Do me a favor. Go out and see this movie and tell me what you think.
I loved it. It's not an entirely new premise, but it does have a new face and a new perspective. Brandy Clark (Aubrey Plaza) is a serious-faced, Clinton-worshipping, valedictorian. And a virgin. Until now, largely unaffected by teenage hormonal impulses to make out, until she sees Rusty Waters (Scott Porter) at a party. He makes her feel something she's never felt before... What is this? A summer of discovering sex, sexual acts, her body, sexual impulses, and shenanigans.
See? Not groundbreaking except that it's about a somewhat neurotically academic young woman checking off sexual acts, her two slightly more experienced and much more foul mouthed best friends (Alia Shawkat and Sarah Steele), a hot guy, her normal looking but very sensitive guy friend who is in love with her, and a handful of other memorable characters (hellooo, I mean Bill Hader and Andy Samberg and Nolan Gould and Christopher Mintz-Plasse and Donald Glover? Not to mention Connie Britton and Clark Gregg??)
As I was watching this movie, I kept waiting for it to be bad. To slip into formula, or cop out by going to raunchy land for raunchy land's sake... It didn't happen. By the end of the movie, I was even satisfied by the way they painted the young men in the movie, even if it wasn't an in-depth character exploration. There were characters, certainly, but hardly caricatures.
I actually almost laugh-cried (OK I teared up a little) when, after all the hullabaloo and a friendship fall out, Aubrey's character comes into her best friend's room tears in her eyes, singing a song. 1) Because that's fucking ridiculous. 2) Because people (girls?) do that. We are silly with each other. We don't know how to apologize. And then we laugh at ourselves and say politically incorrect stuff.
As the credits rolled, I sat there with my friend marveling at how much I enjoyed the movie. And my first theory was that it was hard to watch (or relate to) for "most" people because it's about a girl's experience with the in-your-face "raunchiness" (this movie was not raunchy considering it was all about sex!!). (A select choice words from negative reviews are: ultra-raunchy, vile, ugliness of spirit)
Is it uncomfortable (or VILE) for you to watch a girl give a handjob in a matter-of-fact manner? Is it uncomfortable for you to watch a girl to masturbate in her quest to find her G-spot? Is it uncomfortable when a young woman takes the top position after citing a factoid that "women are 40% more likely to orgasm when they're on top"?
And if it makes you uncomfortable, why does it make you uncomfortable? Is it because you just don't like overt sexual things in movies that fly under the banner of "sexual exploration" and liken this to raunchy American Pie? Is it because you can relate to Superbad because boys will be boys and they will be obsessed with their dicks and sex in high school--but not to this? (And if that's the case, think harder about why you can only related to Superbad, whether you're a guy or a girl.)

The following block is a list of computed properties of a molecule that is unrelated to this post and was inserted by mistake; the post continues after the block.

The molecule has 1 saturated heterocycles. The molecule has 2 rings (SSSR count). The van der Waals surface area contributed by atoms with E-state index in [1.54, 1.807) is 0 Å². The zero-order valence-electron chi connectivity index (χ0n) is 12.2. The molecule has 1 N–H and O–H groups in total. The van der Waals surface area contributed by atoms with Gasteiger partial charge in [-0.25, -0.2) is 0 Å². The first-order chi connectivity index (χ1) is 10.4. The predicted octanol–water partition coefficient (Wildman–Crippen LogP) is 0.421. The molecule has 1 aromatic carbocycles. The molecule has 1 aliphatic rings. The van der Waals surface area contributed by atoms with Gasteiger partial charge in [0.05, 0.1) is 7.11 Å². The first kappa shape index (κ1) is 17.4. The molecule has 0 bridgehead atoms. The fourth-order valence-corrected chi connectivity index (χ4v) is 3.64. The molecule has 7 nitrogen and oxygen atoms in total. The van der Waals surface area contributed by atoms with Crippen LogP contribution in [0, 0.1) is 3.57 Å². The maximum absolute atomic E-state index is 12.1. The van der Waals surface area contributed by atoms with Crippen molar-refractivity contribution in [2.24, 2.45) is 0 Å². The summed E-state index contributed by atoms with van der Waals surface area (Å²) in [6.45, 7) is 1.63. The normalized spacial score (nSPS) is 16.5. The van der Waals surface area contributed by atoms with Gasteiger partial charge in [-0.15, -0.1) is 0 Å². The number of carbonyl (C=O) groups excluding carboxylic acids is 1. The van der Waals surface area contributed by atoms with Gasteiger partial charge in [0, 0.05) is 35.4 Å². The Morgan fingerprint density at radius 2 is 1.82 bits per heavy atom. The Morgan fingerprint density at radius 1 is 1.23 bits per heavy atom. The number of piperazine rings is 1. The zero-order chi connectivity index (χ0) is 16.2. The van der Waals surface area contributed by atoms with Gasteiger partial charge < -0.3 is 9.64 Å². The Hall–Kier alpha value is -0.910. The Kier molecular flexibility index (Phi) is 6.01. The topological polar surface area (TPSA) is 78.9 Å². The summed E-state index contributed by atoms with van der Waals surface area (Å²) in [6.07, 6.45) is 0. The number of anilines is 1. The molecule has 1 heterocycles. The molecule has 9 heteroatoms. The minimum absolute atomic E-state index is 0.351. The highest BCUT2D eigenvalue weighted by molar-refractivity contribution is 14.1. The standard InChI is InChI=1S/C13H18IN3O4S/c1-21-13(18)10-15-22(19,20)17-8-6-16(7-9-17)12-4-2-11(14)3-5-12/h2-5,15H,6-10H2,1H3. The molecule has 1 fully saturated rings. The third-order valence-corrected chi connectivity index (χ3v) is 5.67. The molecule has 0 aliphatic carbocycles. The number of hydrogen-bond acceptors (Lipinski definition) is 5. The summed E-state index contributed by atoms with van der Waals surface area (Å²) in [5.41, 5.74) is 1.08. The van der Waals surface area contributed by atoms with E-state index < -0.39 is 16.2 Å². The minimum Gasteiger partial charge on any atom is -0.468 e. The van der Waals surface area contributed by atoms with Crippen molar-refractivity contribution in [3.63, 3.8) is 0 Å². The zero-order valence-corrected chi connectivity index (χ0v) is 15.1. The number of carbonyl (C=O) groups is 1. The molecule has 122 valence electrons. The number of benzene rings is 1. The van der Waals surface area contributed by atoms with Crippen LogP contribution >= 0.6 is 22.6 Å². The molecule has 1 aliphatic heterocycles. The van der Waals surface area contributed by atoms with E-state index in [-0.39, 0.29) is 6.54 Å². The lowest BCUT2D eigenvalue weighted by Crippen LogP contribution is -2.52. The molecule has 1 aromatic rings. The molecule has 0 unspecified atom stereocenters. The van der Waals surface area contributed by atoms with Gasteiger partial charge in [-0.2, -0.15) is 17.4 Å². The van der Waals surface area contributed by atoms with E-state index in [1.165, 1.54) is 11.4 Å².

Or is it because this movie (most of the time) is not sexy? A movie literally just about sex acts is not sexy. It's bespectacled, granny panty-wearing, freckle-faced, 90's fashioned unsexy. And is that why you don't want to watch the confusion and struggle of a girl's first blow job?
The more movies and tv shows and stories I am exposed to and the more I talk about them, the more I feel like I come off as a bra-burning-feminist. I do believe there is more content featuring whole women, as George R. R. Martin said "I've always considered women to be people." I'd be pretty horrified and disappointed if the negative criticism of this movie stemmed from people's discomfort with viewing women as non-sexy sexual beings.
Bridesmaids was a lot of physical humor which is unconventional for women, but this movie brings in sexuality and all of a sudden it's crass and tasteless. Maybe I liked it because I already like Aubrey Plaza, I liked Brandy Clark from the beginning.
But I do think this story is just well told. I think it is sincere and curious and authentic, even if they happen to do a lot of zany things in the time span of the movie. Maybe it resonated with me because it was set in the 90's. Because I've had the same talks with my girlfriends (albeit in college, I was not nearly as progressive as them in high school), the same crying sessions; I've felt the same way about a bleach-haired puka shell wearing hottie; I've felt the same confusion and excitement and disgust during a handjob. So much of this movie rang true to me, it's hard for me to understand why it was called superficial, ugly, and ultra-raunchy.
I also didn't think this movie was trying to prove that women can be gross too (that was Bridesmaids, imo). But rather, hey, here's a girl, she's gonna learn about sex. If the movie wanted to be "vile" and be "raunchy to be raunchy", they'd've covered all the other things on her list that are so dirty I had to urbandictionary them. That is American Pie, this is closer to Superbad.